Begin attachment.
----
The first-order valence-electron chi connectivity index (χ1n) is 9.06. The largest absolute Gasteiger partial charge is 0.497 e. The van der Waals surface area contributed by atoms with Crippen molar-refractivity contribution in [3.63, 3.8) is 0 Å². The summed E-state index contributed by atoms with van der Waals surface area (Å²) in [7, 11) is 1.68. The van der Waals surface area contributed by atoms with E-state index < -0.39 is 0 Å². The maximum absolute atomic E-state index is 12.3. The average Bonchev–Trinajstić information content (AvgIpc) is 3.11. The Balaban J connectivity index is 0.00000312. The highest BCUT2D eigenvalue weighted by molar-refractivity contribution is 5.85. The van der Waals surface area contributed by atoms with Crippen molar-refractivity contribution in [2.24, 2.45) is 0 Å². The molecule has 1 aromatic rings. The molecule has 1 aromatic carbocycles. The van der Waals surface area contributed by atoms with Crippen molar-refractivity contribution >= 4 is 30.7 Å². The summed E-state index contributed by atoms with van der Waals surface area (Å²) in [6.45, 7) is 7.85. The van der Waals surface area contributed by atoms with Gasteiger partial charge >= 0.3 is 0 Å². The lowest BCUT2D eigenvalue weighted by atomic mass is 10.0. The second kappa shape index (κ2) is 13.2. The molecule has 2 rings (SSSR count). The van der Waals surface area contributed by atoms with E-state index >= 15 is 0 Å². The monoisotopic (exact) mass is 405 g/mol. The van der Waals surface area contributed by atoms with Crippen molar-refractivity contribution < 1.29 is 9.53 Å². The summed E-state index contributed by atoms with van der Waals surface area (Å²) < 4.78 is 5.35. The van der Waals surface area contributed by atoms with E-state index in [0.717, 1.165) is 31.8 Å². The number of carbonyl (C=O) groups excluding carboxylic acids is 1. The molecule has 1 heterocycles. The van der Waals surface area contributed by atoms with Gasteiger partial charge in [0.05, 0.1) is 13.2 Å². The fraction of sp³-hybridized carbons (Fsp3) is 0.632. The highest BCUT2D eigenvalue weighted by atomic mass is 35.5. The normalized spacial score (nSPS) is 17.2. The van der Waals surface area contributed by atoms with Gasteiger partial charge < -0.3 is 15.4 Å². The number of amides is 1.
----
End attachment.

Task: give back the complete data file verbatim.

The first-order valence-electron chi connectivity index (χ1n) is 9.06. The largest absolute Gasteiger partial charge is 0.497 e. The van der Waals surface area contributed by atoms with Crippen molar-refractivity contribution in [3.63, 3.8) is 0 Å². The summed E-state index contributed by atoms with van der Waals surface area (Å²) in [7, 11) is 1.68. The van der Waals surface area contributed by atoms with E-state index < -0.39 is 0 Å². The maximum absolute atomic E-state index is 12.3. The average Bonchev–Trinajstić information content (AvgIpc) is 3.11. The Balaban J connectivity index is 0.00000312. The highest BCUT2D eigenvalue weighted by molar-refractivity contribution is 5.85. The van der Waals surface area contributed by atoms with Crippen molar-refractivity contribution in [2.24, 2.45) is 0 Å². The molecule has 1 aromatic rings. The molecule has 1 aromatic carbocycles. The van der Waals surface area contributed by atoms with Crippen molar-refractivity contribution >= 4 is 30.7 Å². The summed E-state index contributed by atoms with van der Waals surface area (Å²) in [6.45, 7) is 7.85. The van der Waals surface area contributed by atoms with Gasteiger partial charge >= 0.3 is 0 Å². The lowest BCUT2D eigenvalue weighted by atomic mass is 10.0. The second kappa shape index (κ2) is 13.2. The molecule has 2 rings (SSSR count). The van der Waals surface area contributed by atoms with E-state index >= 15 is 0 Å². The monoisotopic (exact) mass is 405 g/mol. The van der Waals surface area contributed by atoms with Crippen molar-refractivity contribution < 1.29 is 9.53 Å². The summed E-state index contributed by atoms with van der Waals surface area (Å²) < 4.78 is 5.35. The van der Waals surface area contributed by atoms with E-state index in [0.717, 1.165) is 31.8 Å². The number of carbonyl (C=O) groups excluding carboxylic acids is 1. The molecule has 1 heterocycles. The van der Waals surface area contributed by atoms with Gasteiger partial charge in [0.05, 0.1) is 13.2 Å². The fraction of sp³-hybridized carbons (Fsp3) is 0.632. The highest BCUT2D eigenvalue weighted by atomic mass is 35.5. The normalized spacial score (nSPS) is 17.2. The van der Waals surface area contributed by atoms with Gasteiger partial charge < -0.3 is 15.4 Å². The number of amides is 1.